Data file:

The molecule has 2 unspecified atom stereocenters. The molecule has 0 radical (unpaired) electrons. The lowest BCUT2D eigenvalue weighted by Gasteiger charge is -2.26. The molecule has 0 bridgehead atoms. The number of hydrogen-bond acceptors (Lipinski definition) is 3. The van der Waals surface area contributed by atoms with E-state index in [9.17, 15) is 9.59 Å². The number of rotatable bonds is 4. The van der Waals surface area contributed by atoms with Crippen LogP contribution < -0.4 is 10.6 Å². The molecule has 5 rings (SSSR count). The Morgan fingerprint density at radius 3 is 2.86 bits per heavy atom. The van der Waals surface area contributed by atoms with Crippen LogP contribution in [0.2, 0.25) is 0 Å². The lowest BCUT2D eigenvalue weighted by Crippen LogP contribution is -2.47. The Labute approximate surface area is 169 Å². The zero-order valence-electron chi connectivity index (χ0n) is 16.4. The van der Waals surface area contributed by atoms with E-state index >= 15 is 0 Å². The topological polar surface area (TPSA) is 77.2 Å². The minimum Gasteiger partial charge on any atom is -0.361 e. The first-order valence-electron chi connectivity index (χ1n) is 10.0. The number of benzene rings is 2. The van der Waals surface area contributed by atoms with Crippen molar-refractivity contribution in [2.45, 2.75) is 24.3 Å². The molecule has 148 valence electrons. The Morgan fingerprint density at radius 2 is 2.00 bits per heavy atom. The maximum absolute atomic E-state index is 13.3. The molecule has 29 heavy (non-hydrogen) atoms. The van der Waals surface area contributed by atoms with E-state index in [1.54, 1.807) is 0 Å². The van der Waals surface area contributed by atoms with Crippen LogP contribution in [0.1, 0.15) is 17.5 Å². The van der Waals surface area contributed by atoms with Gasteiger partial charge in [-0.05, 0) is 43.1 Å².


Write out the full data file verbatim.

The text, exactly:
The molecule has 2 unspecified atom stereocenters. The molecule has 0 radical (unpaired) electrons. The lowest BCUT2D eigenvalue weighted by Gasteiger charge is -2.26. The molecule has 0 bridgehead atoms. The number of hydrogen-bond acceptors (Lipinski definition) is 3. The van der Waals surface area contributed by atoms with E-state index in [9.17, 15) is 9.59 Å². The number of rotatable bonds is 4. The van der Waals surface area contributed by atoms with Crippen LogP contribution < -0.4 is 10.6 Å². The molecule has 5 rings (SSSR count). The Morgan fingerprint density at radius 3 is 2.86 bits per heavy atom. The van der Waals surface area contributed by atoms with Crippen LogP contribution in [0.2, 0.25) is 0 Å². The lowest BCUT2D eigenvalue weighted by Crippen LogP contribution is -2.47. The Labute approximate surface area is 169 Å². The zero-order valence-electron chi connectivity index (χ0n) is 16.4. The van der Waals surface area contributed by atoms with E-state index >= 15 is 0 Å². The topological polar surface area (TPSA) is 77.2 Å². The minimum Gasteiger partial charge on any atom is -0.361 e. The first-order valence-electron chi connectivity index (χ1n) is 10.0. The number of benzene rings is 2. The van der Waals surface area contributed by atoms with Crippen molar-refractivity contribution in [2.45, 2.75) is 24.3 Å². The molecule has 148 valence electrons. The Morgan fingerprint density at radius 2 is 2.00 bits per heavy atom. The maximum absolute atomic E-state index is 13.3. The molecule has 29 heavy (non-hydrogen) atoms. The van der Waals surface area contributed by atoms with E-state index in [1.54, 1.807) is 0 Å². The van der Waals surface area contributed by atoms with Crippen LogP contribution in [0.1, 0.15) is 17.5 Å². The van der Waals surface area contributed by atoms with Gasteiger partial charge in [-0.05, 0) is 43.1 Å².